ALRIGHT guys, it is time to fess up. Which of you has secretly watched The Bachelor, The Bachelorette and Married At First Sight?
Channels Nine and Ten have revealed that hundreds of thousands of Aussie men have been avid viewers of their hit dating shows in 2015.
Ten’s figures reveal that 29 per cent of the 985,000 viewers (average) of this year’s season of The Bachelor across the five capital cities are blokes — a whopping 285,650.
That figure jumps to 30 per cent, or 309,000, for The Bachelorette which averaged 1.03 million viewers across its series.
The finales of both shows were each seen by around 500,000 Aussie men.
Nine’s Married At First Sight grabbed an even bigger share of male viewers — 35 per cent or upwards of 420,000 blokes per episode.
The result is a big surprise. Dating shows including The Bachelor, The Bacheloretteand Married At First Sight are traditionally seen as female-centric programs.
Seven is set to jump on the bandwagon and roll out a new dating show Kiss Bang Love in 2016. Nine is reviving The Farmer Wants a Wife and has two series ofMarried at First Sight in the pipeline.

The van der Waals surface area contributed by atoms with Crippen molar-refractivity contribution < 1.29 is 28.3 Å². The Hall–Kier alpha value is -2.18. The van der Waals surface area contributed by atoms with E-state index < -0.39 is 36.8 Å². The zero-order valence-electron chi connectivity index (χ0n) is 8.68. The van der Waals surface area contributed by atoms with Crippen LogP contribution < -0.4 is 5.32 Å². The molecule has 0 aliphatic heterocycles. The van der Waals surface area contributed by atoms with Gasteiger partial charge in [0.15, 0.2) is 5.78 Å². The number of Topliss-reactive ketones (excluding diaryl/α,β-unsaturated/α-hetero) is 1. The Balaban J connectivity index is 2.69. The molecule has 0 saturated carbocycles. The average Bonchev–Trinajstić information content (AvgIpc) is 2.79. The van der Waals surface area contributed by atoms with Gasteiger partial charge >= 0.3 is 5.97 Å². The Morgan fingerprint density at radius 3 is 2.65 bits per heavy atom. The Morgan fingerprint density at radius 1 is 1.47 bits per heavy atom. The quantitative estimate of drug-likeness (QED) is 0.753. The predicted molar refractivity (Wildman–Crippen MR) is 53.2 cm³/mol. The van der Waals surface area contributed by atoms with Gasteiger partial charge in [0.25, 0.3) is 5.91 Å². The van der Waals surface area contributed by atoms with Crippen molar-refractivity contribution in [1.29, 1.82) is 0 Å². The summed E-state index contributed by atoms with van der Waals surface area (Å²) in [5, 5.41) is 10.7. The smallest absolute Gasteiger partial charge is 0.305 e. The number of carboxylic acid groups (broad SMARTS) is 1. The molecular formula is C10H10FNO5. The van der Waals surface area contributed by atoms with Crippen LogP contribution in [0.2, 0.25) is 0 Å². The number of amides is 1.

Psychologist Dr Janet Hall says there are some simple reasons for men to watch dating shows.
“Men want to learn what women are attracted by in a man,” Dr Hall says. “They also just like the eye candy of the women on the show and enjoy the fantasy trip of ‘who would I choose if I was the man’.”
In The Bachelor, 21 ladies were out to woo Sam Wood. The early favourite was Heather Maltman but by series end 34-year-old single mum Snezana Markoski had won the personal trainer’s heart.
The Bachelorette saw Sam Frost find love with construction manager Sasha Mielczarek after the heartbreak of being dumped by Blake Garvey in last year’s series of The Bachelor.
Married At First Sight tracked the rollercoaster aftermath of four couples who met for the first time at the altar. Only one couple is still together — Zoe Hendrix and Alex Garner.
Dr Hall says there are a number of positive lessons for men who watch these shows.
“It will make men think more deeply about the women and what they are offering other than their looks,” Dr Hall explains.
“They can empathise with the women that are rejected and learn to value a realistic connection and not just a romantic ideal.”
Media analyst Steve Allen says advertisers are neglecting this hidden well of male viewers.
“All of these dating shows have sizeable male minority audiences,” Mr Allen says. “They often skew younger to middle age (16 to 54) which is a plus too.
“These men are being overlooked by advertisers, especially considering that 25 per cent of main grocery buyers are male.
“These programs pretty much hit that exact profile so this is a very valuable dual audience.”
Author: Colin Vickery